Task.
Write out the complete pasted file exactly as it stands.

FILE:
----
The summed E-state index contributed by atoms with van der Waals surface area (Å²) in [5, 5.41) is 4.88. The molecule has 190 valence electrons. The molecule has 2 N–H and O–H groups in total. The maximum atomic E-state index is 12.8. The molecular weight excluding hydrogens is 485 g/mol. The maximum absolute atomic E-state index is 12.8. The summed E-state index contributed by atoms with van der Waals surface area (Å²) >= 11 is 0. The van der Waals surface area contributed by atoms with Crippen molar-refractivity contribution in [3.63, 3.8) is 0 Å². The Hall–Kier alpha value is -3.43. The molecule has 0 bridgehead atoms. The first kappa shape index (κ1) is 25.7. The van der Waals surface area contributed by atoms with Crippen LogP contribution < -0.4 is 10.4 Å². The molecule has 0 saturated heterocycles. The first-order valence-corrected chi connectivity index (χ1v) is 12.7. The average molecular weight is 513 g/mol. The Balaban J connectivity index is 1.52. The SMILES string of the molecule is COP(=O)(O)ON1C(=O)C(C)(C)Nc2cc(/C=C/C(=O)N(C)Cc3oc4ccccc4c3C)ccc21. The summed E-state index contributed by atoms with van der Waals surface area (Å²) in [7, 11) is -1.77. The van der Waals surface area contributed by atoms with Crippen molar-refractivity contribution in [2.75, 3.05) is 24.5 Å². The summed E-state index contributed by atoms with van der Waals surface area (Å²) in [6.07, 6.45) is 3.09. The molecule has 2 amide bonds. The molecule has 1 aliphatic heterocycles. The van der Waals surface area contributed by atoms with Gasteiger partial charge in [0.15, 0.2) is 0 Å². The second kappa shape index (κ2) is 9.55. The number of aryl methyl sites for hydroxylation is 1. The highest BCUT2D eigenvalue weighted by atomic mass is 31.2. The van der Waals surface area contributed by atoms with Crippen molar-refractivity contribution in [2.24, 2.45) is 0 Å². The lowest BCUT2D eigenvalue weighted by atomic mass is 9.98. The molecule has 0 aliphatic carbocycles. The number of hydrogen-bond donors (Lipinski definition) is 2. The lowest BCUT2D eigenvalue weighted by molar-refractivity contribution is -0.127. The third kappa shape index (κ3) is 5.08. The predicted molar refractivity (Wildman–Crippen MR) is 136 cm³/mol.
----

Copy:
The summed E-state index contributed by atoms with van der Waals surface area (Å²) in [5, 5.41) is 4.88. The molecule has 190 valence electrons. The molecule has 2 N–H and O–H groups in total. The maximum atomic E-state index is 12.8. The molecular weight excluding hydrogens is 485 g/mol. The maximum absolute atomic E-state index is 12.8. The summed E-state index contributed by atoms with van der Waals surface area (Å²) >= 11 is 0. The van der Waals surface area contributed by atoms with Crippen molar-refractivity contribution in [3.63, 3.8) is 0 Å². The Hall–Kier alpha value is -3.43. The molecule has 0 bridgehead atoms. The first kappa shape index (κ1) is 25.7. The van der Waals surface area contributed by atoms with Crippen LogP contribution < -0.4 is 10.4 Å². The molecule has 0 saturated heterocycles. The first-order valence-corrected chi connectivity index (χ1v) is 12.7. The average molecular weight is 513 g/mol. The Balaban J connectivity index is 1.52. The SMILES string of the molecule is COP(=O)(O)ON1C(=O)C(C)(C)Nc2cc(/C=C/C(=O)N(C)Cc3oc4ccccc4c3C)ccc21. The summed E-state index contributed by atoms with van der Waals surface area (Å²) in [7, 11) is -1.77. The van der Waals surface area contributed by atoms with Crippen molar-refractivity contribution in [2.75, 3.05) is 24.5 Å². The summed E-state index contributed by atoms with van der Waals surface area (Å²) in [6.07, 6.45) is 3.09. The molecule has 2 amide bonds. The molecule has 1 aliphatic heterocycles. The van der Waals surface area contributed by atoms with Gasteiger partial charge in [0.15, 0.2) is 0 Å². The second kappa shape index (κ2) is 9.55. The number of aryl methyl sites for hydroxylation is 1. The highest BCUT2D eigenvalue weighted by atomic mass is 31.2. The van der Waals surface area contributed by atoms with Crippen molar-refractivity contribution in [2.24, 2.45) is 0 Å². The lowest BCUT2D eigenvalue weighted by atomic mass is 9.98. The molecule has 0 aliphatic carbocycles. The number of hydrogen-bond donors (Lipinski definition) is 2. The lowest BCUT2D eigenvalue weighted by molar-refractivity contribution is -0.127. The third kappa shape index (κ3) is 5.08. The predicted molar refractivity (Wildman–Crippen MR) is 136 cm³/mol.